Stories at Six Feet

Posted: April 18, 2020 in Uncategorized

And now for the first installment of … Stories at Six Feet (stories shared and received at the minimum physical margin):

Today we walked the KATY trail amid soft sunshine and a gentle breeze, the river flowing like it didn’t have a problem in the world, which of course it doesn’t. We met friends on a similar walk and started swapping stories. His was much more interesting.

When he was a little boy he lived in England and was about six years old as the 2nd World War drew to a close. It was Christmas eve and the family was gathered in the living room making merry. They were surprised by a knock at the door. When they opened the door they looked out upon an American soldier who had just pulled up in a jeep. He was holding a gas can. The soldier asked if they knew where he could get some petrol. The young man’s father said that they could go down the way about two blocks because there was a station on the corner. “It’s closed now,” said his father, “but if you knock on the door the owner is a good man and he’ll open up and fill your can.”

Just before the soldier went back to the jeep he pointed to a German officer sitting in the jeep and asked, “Could you please watch over him while I get the gas? He’s in custody.”

The parents looked at each other for a moment and then his mother said, “Well, of course, he can stay with us while you are running your errand. Invite him in.” And he did come in. The German soldier looked on as the family decorated for Christmas, putting out presents and preparing the Christmas treats.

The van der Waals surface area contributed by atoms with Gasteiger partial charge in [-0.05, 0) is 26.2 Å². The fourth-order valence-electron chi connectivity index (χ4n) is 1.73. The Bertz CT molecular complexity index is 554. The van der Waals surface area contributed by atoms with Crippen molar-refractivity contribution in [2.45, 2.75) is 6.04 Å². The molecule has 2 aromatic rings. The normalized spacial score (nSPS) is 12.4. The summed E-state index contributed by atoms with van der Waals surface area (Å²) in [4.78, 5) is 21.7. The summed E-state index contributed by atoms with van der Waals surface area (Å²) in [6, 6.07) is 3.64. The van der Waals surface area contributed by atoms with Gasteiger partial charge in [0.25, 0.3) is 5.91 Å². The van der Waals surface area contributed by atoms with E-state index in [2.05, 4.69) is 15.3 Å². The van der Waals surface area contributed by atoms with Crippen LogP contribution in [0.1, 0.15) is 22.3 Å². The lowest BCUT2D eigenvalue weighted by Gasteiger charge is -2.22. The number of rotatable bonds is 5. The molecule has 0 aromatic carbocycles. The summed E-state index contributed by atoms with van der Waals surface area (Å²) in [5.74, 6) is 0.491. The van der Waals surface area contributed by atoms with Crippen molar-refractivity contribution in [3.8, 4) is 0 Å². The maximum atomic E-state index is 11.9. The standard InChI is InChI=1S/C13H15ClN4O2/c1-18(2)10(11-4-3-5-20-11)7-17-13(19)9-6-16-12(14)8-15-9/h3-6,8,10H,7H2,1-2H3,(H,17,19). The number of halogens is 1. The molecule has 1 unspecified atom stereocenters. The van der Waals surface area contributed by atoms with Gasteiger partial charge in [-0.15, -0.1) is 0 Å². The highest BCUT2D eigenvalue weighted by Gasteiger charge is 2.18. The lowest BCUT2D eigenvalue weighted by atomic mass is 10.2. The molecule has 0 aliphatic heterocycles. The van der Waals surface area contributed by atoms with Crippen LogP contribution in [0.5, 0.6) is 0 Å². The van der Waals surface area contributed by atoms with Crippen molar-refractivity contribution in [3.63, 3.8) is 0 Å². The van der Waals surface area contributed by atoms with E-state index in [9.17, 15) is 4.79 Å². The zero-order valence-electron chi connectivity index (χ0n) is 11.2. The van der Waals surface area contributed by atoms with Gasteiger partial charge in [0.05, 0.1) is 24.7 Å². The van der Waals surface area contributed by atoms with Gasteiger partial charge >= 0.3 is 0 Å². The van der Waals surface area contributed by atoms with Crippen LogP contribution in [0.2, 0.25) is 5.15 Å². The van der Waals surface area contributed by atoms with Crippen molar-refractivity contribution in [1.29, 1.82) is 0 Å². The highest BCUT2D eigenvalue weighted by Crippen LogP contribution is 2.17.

When it came time to light the candles on the tree they invited the German officer to help light them and he did.

“Mind you, I was just six years old, but I have this memory of lighting the candles on the tree and this German soldier in his full dress uniform bending down and lighting the bottom tier of candles, smiling as he did so.”

Pretty soon the GI returned with his jeep, mission accomplished, gas in the tank.

“When it was time for the German officer to leave,” my senior friend continued, “he opened the door, turned to face us, clicked his boot heels together, and tipped the bill of his hat in a quick bow. We watched him drive away into the snowy night and after shutting the door we sang Christmas carols.”


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